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F is for Foxglove.....

A member of the Digitalis family of plants, Foxglove has been useful in the medical field as a group of cardiac medications are extracted from its leaves.


This beautiful biennial that adorns your lovely garden hides a deadly secret. Also known as Dead Man's Bells and Witches' Gloves, just a single nibble of a leaf could be fatal. The entire plant is toxic, not even drying or cooking it diminishes the level of toxicity-- which is unfortunate as several accidental poisonings have occurred where people have mistaken members of Digitalis family for the harmless Comfrey, which is often brewed in teas.

In folklore, foxglove is connected with fairies. The name has been attributed to a folktale, where fairies would give the flowers to foxes. The foxes would use the flowers to "glove" their toes so they could run through chicken coops without being heard. It is believed that the spots inside the foxglove flower are where a fairy has touched the plant and anyone who plants foxglove in their front garden is protected from evil forces. However, picking the foxglove and taking it indoors is said to anger the fairies.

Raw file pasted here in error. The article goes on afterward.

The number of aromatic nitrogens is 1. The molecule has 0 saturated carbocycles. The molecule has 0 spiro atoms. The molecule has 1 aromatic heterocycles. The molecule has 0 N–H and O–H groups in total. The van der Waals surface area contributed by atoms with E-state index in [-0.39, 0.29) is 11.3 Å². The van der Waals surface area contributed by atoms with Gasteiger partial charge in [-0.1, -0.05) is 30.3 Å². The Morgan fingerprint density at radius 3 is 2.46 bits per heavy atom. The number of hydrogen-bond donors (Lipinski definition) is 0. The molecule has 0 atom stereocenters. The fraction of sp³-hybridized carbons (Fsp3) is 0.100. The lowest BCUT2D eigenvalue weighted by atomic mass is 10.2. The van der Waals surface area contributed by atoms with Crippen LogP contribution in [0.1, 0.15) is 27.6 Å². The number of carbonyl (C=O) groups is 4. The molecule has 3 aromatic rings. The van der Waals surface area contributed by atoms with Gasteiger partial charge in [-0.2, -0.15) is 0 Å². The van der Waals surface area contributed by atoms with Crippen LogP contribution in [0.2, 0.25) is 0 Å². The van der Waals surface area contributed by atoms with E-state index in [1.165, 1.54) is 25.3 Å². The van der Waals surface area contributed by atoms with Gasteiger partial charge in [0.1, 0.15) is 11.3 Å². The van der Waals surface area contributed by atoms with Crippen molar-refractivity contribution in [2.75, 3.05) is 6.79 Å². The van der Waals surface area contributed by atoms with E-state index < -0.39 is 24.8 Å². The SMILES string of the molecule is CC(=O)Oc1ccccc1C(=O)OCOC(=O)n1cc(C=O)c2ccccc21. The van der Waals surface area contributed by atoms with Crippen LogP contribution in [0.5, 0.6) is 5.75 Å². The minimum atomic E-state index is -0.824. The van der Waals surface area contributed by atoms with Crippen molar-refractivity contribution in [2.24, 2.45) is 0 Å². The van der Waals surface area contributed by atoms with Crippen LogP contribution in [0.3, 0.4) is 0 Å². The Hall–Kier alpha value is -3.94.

Foxglove Fairytales

Tip your fairy thimble down, dear, 
see the dainty thumbprints running through.
Tread softly on little fox feet, dear,
hear the pixie giggles lilting true. 

Keep the fairy mittens near, dear,
know they hold safe your hearth and home.
Mar not the witches bells, dear,
and you'll ne'er face the dark of night alone.

                                                                                            --- e.a.s. demers

Comments

  1. Cool post! Things that are beautiful yet deadly are good fodder for fiction. And Foxglove is a gorgeous plant. I write YA speculative fiction. Hop on by for a visit if you like. I'm doing A to Z, and today, I'm #639 (It seems to vary from day to day :) )

    ReplyDelete
    Replies
    1. Thanks! And, that's so very true that the beautiful, yet deadly make for a good story :-)
      Good luck on your A-Z journey....

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